Brian Eno

“The global adoption of one language form – in effect a standardization of mass audiovisual media – is a central issue of the media crisis. It means, for example, that a documentary film can basically have much the same form and narrative structure as a Netflix drama series.”
Peter Watkins Looks At “The Dark Side Of The Moon” At The Age Of Eighty-Two

MCN Curated Headlines

Troy on: Jan-Michael Vincent Was 73

eht% on: Kubrick by Weegee

Thawn Chwithy on: Topix Forums Deep-Nixed

Some Random Troll on: Topix Forums Deep-Nixed

Trenton Moore on: Philadelphia Film Critics Circle Nod Roma as Best Film, Cinematography and Foreign Film

Celia Ann Harrison on: Topix Forums Deep-Nixed

Celia Ann Harrison on: Topix Forums Deep-Nixed

Karen Christy on: Topix Forums Deep-Nixed

The Pope on: "ABC’s decision to cancel 'Roseanne' feels like a gutsy move. It looks like a stand against racism, a line drawn in the sand to delineate what is reasonable and what is not. It even looks like a data point in the 'How do we separate the art from the artist?' debate, and it offers a heartening answer: We don’t have to, because, in this case, ABC will not finance that artist. It’s somehow even more heartening because it comes from a massive corporate conglomerate that might lose money by making this decision. It feels remarkably just. It feels decent. I’m thrilled that Roseanne has been canceled. It was the right thing to do. But it doesn’t feel correct to hold up ABC as a new bastion of decency, either. 'Roseanne' felt like the Titanic, a ship that seemed too big to turn around — but in the aftermath of Barr’s tweet, it also seemed like a ship that was doomed. ABC’s decision to cancel Roseanne is a good thing, but it also seems like a decision to shut down something that was about to implode anyhow. With a little more context, it looks like a network taking a strong stance against racism… in a way that also rids them of a show that was about to fall apart anyhow."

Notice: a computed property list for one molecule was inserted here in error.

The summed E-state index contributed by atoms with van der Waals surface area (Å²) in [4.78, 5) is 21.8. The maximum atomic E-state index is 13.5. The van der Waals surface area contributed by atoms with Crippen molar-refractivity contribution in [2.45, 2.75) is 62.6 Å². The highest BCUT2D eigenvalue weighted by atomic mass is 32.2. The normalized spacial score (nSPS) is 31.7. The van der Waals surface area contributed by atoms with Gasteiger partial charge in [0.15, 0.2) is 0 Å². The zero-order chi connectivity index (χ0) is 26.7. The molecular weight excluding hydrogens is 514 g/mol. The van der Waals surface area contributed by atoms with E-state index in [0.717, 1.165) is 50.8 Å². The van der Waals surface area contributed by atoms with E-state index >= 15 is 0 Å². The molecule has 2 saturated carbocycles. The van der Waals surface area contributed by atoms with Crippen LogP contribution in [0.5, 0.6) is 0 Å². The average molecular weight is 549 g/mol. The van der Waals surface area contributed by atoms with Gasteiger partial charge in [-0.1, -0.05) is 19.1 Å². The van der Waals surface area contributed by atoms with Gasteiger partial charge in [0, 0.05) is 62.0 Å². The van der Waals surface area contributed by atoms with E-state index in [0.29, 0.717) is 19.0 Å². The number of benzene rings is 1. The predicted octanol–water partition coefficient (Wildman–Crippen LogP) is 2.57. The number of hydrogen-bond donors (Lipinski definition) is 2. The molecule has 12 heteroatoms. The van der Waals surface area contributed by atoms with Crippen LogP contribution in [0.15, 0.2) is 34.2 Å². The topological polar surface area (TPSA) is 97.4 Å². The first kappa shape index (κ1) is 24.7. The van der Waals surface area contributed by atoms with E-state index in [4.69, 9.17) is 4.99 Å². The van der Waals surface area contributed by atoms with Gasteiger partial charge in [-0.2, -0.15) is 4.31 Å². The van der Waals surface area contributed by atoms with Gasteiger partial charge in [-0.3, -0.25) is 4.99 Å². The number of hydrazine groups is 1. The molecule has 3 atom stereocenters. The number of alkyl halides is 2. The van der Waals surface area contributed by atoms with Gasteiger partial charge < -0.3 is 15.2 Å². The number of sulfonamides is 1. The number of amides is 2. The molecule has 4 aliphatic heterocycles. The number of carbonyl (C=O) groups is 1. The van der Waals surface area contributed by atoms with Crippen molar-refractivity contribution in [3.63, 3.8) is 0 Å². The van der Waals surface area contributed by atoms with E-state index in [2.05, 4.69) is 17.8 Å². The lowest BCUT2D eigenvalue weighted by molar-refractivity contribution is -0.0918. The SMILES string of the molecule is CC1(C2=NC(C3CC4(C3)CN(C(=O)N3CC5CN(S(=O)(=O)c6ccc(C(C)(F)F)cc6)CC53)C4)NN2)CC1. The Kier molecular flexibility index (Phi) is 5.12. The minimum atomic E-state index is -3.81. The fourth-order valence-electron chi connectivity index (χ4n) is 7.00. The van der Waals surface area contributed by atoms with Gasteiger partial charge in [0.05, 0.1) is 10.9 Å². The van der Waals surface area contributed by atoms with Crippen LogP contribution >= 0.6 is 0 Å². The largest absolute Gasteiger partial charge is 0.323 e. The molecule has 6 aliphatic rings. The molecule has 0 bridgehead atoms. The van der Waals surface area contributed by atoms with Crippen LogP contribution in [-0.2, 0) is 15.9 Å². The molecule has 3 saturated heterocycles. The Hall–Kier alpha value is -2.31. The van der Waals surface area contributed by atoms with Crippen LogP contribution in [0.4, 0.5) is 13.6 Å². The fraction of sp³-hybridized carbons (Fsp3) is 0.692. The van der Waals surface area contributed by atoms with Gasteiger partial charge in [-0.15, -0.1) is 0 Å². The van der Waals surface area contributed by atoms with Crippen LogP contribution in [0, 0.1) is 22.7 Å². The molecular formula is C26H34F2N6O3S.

Sergio on: "Even though the Marvel series are TV shows, Netflix has become entranced by this notion of the '13-hour movie' when developing a season. This format mashup does a disservice to both mediums. Television's strength lies in episodic structure, which allows writers to explore different tones, characters, story structure and conflict. Movies allow a filmmaker to hone in on one or two central themes, attack it from multiple angles and get out. Netflix’s model takes the most incompatible parts of each and slaps them together, creating a lumbering mutant medium. The '13-hour movie' model means we don’t get the brevity of a film or the variation of television; it means we get the singular focus of movies stretched out to television length. It’s exhausting and it does these heroes no favors."

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“Dude, I don’t like the way you talk, bro. How can you tell me that it’s going to be hard? Do you see a lot of people like you writing stories? Give me a break, bro. That’s your strength, that you’re not like us. Go out there and tell your stories. Don’t go out there and try to be like Quentin or me or anybody else. We need you. Tell me what makes you angry, why you’re arrogant, or fearful, whatever it is. Don’t hide anything. Be honest. What is that thing that bothers you and makes you distinct? Everyone’s looking for you. A Mexican point-of-view to tell a story right now? I’m telling you, everybody wants that right now. I desperately need you to tell your story in your way. You are essential.”
~ M. Night Shyamalan

“My films are always brought to life from an idea, a coincidence, or a dreamlike magic. An ephemeral moment that settles in my mind and starts to bloom. The plot slowly appears before my eyes, and there’s nothing left but to write it. I actually do use a mood board. And location scouting is essential to the realization of the film. I’m inspired by architecture — the beauty of certain neighborhoods, the mystery in odd buildings, or streets that suggest psychoanalytic theories. I only choose my actors after I write the script.”
~ Dario Argento